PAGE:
Ms Puvessha began the talk by introducing the term ‘PTSD’ and discussed on who might be more prone to developing this disorder. “A person may develop PTSD after experiencing or witnessing a traumatic event. However, what may be traumatic to you may not be traumatic to me and vice versa. Hence, it is very subjective when it comes to who may actually develop PTSD,” she said. She added that “it also depends highly on a person’s resilience as well as their choice of coping mechanism after having gone through a traumatic event”.

Ms Cheryl then introduced several symptoms of PTSD based on the Diagnostic and Statistical Manual of Mental Disorders (DSM 5), such as avoidance, hypervigilance, nightmares and flashbacks. “An individual with an avoidance symptom will most likely avoid exposing themselves to any external trigger that may remind them of the traumatic incident,” she stated. Ms Puvessha and Ms Cheryl also explained that having symptoms like nightmares and flashbacks will often leave clients feeling as if they have no peace within their mind as they are constantly being haunted by images of the traumatic event from day till night.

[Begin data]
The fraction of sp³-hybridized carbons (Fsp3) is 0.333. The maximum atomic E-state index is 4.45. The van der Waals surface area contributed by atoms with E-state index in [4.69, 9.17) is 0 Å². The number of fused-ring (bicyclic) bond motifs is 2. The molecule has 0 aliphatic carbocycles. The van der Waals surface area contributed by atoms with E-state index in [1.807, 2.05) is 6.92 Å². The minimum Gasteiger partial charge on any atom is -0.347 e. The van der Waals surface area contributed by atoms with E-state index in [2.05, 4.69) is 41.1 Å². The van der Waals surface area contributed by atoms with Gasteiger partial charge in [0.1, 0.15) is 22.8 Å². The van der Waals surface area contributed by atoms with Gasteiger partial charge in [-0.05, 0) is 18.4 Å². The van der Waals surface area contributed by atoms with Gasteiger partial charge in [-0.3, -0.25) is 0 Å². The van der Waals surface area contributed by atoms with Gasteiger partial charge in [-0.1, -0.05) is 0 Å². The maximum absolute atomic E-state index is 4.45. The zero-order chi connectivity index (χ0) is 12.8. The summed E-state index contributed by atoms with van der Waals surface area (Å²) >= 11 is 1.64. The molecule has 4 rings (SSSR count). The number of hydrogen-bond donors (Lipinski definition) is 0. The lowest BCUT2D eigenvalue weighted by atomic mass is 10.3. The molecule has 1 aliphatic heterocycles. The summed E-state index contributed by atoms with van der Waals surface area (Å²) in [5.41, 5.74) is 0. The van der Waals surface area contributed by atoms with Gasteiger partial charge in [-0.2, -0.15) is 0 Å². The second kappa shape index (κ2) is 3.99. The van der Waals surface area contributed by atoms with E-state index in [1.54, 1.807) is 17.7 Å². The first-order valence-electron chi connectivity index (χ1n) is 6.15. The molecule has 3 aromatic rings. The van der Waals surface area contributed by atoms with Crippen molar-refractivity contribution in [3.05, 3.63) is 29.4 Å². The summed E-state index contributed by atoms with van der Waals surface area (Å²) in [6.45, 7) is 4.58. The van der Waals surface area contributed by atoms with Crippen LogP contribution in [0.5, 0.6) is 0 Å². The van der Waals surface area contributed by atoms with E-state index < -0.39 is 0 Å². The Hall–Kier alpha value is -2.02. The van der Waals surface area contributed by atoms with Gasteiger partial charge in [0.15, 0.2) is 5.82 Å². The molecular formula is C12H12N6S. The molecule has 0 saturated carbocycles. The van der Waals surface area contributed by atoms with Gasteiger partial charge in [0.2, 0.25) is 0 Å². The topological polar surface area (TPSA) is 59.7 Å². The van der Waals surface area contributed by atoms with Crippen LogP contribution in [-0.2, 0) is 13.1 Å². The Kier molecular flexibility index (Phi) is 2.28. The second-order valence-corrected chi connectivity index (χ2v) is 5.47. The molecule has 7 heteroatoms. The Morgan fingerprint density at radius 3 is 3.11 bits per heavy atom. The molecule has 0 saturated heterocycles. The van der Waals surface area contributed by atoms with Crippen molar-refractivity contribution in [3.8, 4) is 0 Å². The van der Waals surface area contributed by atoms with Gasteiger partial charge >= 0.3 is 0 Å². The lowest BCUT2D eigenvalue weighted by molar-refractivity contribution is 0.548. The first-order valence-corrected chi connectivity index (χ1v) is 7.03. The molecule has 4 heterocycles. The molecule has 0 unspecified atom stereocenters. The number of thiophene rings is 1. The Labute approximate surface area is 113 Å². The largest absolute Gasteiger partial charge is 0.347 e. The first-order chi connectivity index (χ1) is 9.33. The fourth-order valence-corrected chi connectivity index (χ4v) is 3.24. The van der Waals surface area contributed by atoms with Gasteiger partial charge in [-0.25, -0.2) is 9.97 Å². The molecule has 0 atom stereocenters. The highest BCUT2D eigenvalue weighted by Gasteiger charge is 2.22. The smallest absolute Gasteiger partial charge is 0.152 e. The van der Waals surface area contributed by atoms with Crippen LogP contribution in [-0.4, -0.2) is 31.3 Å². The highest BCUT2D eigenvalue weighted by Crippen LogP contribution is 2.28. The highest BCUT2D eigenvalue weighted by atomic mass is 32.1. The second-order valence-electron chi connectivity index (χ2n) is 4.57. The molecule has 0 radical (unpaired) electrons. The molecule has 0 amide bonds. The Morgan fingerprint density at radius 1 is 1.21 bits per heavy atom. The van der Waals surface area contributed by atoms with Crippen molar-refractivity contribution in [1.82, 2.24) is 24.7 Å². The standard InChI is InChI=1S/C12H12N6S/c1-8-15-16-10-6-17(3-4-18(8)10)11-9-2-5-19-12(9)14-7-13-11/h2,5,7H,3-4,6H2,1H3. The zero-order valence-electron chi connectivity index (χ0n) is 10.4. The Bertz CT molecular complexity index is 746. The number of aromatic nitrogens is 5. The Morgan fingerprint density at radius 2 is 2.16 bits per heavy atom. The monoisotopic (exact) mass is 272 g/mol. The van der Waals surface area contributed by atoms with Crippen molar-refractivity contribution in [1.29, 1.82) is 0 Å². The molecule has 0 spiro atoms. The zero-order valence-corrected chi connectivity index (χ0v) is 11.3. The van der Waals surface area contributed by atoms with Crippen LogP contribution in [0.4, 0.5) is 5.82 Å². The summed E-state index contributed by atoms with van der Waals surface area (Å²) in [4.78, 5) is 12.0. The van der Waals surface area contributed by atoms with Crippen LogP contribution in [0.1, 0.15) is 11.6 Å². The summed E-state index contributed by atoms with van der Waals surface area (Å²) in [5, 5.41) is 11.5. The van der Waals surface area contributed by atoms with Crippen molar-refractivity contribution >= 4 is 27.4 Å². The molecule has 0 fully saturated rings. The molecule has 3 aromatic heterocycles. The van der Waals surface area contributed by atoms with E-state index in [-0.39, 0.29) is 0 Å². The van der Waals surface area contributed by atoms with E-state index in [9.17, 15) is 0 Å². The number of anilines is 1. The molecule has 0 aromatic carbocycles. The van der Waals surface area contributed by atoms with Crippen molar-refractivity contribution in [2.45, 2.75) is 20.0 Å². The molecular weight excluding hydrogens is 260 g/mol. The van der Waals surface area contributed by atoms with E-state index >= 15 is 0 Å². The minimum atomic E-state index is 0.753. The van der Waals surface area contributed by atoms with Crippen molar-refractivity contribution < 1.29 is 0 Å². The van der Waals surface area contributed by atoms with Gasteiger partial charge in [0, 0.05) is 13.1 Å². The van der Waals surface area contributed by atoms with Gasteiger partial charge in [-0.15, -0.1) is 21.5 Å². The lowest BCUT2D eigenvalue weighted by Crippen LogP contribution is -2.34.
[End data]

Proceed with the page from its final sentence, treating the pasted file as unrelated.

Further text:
Some of the severe causes of PTSD – which include military combat, sexual assault, mugging or robbery, being held hostage, enduring an automobile accident, torture, and many more – were covered during the talk. Both speakers then delved into some of the more horrifying experiences that their clients had gone through, especially in war-torn countries where they were primarily exposed to seeing dead bodies everywhere daily, while also witnessing their family members being detonated right in front of them. In terms of treatment, a combination of medications as well as psychotherapy is often used to treat PTSD. The more common approaches used in psychotherapy include Cognitive Behavioural Therapy (CBT) and Exposure Therapy combined with relaxation exercises. “The medication is there to relieve symptoms, whereas therapy would come in to promote healing,” Ms Cheryl explained.